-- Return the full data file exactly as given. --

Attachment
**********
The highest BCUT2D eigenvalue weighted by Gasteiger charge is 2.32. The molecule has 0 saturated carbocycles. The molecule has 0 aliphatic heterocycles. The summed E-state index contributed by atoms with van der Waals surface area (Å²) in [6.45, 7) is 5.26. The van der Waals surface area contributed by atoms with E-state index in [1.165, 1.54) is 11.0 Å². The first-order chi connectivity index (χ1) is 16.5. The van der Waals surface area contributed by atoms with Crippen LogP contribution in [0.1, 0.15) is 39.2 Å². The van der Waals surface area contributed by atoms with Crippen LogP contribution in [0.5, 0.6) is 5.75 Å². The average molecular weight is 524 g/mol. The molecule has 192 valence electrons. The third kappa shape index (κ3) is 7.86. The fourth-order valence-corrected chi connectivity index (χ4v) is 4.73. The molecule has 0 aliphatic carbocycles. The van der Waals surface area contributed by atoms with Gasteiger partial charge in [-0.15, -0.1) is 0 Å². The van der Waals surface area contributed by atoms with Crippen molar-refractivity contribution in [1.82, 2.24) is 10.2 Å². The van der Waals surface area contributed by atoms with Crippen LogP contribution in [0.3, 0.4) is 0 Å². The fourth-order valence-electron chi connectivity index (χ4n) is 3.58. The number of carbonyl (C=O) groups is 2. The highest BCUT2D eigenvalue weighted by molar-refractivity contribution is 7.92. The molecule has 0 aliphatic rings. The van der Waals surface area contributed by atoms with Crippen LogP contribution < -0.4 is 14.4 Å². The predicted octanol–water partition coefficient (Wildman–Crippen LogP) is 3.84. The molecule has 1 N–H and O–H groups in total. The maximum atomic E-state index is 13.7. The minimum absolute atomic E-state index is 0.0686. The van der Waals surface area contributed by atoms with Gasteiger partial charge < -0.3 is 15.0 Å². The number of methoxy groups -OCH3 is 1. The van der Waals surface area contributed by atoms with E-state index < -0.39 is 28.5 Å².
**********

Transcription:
The highest BCUT2D eigenvalue weighted by Gasteiger charge is 2.32. The molecule has 0 saturated carbocycles. The molecule has 0 aliphatic heterocycles. The summed E-state index contributed by atoms with van der Waals surface area (Å²) in [6.45, 7) is 5.26. The van der Waals surface area contributed by atoms with E-state index in [1.165, 1.54) is 11.0 Å². The first-order chi connectivity index (χ1) is 16.5. The van der Waals surface area contributed by atoms with Crippen LogP contribution in [0.1, 0.15) is 39.2 Å². The van der Waals surface area contributed by atoms with Crippen LogP contribution in [0.5, 0.6) is 5.75 Å². The average molecular weight is 524 g/mol. The molecule has 192 valence electrons. The third kappa shape index (κ3) is 7.86. The fourth-order valence-corrected chi connectivity index (χ4v) is 4.73. The molecule has 0 aliphatic carbocycles. The van der Waals surface area contributed by atoms with Gasteiger partial charge in [-0.15, -0.1) is 0 Å². The van der Waals surface area contributed by atoms with Crippen molar-refractivity contribution in [1.82, 2.24) is 10.2 Å². The van der Waals surface area contributed by atoms with Crippen LogP contribution in [0.3, 0.4) is 0 Å². The fourth-order valence-electron chi connectivity index (χ4n) is 3.58. The number of carbonyl (C=O) groups is 2. The highest BCUT2D eigenvalue weighted by molar-refractivity contribution is 7.92. The molecule has 0 aliphatic rings. The van der Waals surface area contributed by atoms with Crippen LogP contribution < -0.4 is 14.4 Å². The predicted octanol–water partition coefficient (Wildman–Crippen LogP) is 3.84. The molecule has 1 N–H and O–H groups in total. The maximum atomic E-state index is 13.7. The minimum absolute atomic E-state index is 0.0686. The van der Waals surface area contributed by atoms with Gasteiger partial charge < -0.3 is 15.0 Å². The number of methoxy groups -OCH3 is 1. The van der Waals surface area contributed by atoms with E-state index < -0.39 is 28.5 Å².